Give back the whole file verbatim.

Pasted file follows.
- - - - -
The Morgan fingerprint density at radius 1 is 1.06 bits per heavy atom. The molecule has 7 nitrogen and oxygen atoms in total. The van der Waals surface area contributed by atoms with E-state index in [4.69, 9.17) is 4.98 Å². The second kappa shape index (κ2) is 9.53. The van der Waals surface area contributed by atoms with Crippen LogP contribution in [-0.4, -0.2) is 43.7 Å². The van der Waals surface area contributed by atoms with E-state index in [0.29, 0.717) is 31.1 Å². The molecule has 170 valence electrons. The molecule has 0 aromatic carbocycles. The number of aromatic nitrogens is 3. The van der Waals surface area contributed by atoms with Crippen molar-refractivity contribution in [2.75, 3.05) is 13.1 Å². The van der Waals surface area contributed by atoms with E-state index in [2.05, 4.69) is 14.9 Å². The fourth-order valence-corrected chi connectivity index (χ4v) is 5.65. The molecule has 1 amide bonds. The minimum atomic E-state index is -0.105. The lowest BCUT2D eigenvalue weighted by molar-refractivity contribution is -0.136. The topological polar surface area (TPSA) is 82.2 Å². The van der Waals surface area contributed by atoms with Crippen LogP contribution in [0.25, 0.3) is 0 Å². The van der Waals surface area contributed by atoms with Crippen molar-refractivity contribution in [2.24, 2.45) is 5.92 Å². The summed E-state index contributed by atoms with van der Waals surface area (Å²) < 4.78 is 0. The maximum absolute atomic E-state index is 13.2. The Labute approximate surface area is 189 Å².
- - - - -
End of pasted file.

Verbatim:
The Morgan fingerprint density at radius 1 is 1.06 bits per heavy atom. The molecule has 7 nitrogen and oxygen atoms in total. The van der Waals surface area contributed by atoms with E-state index in [4.69, 9.17) is 4.98 Å². The second kappa shape index (κ2) is 9.53. The van der Waals surface area contributed by atoms with Crippen LogP contribution in [-0.4, -0.2) is 43.7 Å². The van der Waals surface area contributed by atoms with E-state index in [0.29, 0.717) is 31.1 Å². The molecule has 170 valence electrons. The molecule has 0 aromatic carbocycles. The number of aromatic nitrogens is 3. The van der Waals surface area contributed by atoms with Crippen molar-refractivity contribution in [2.75, 3.05) is 13.1 Å². The van der Waals surface area contributed by atoms with E-state index in [2.05, 4.69) is 14.9 Å². The fourth-order valence-corrected chi connectivity index (χ4v) is 5.65. The molecule has 1 amide bonds. The minimum atomic E-state index is -0.105. The lowest BCUT2D eigenvalue weighted by molar-refractivity contribution is -0.136. The topological polar surface area (TPSA) is 82.2 Å². The van der Waals surface area contributed by atoms with Crippen LogP contribution in [0.25, 0.3) is 0 Å². The van der Waals surface area contributed by atoms with Crippen molar-refractivity contribution in [2.24, 2.45) is 5.92 Å². The summed E-state index contributed by atoms with van der Waals surface area (Å²) < 4.78 is 0. The maximum absolute atomic E-state index is 13.2. The Labute approximate surface area is 189 Å².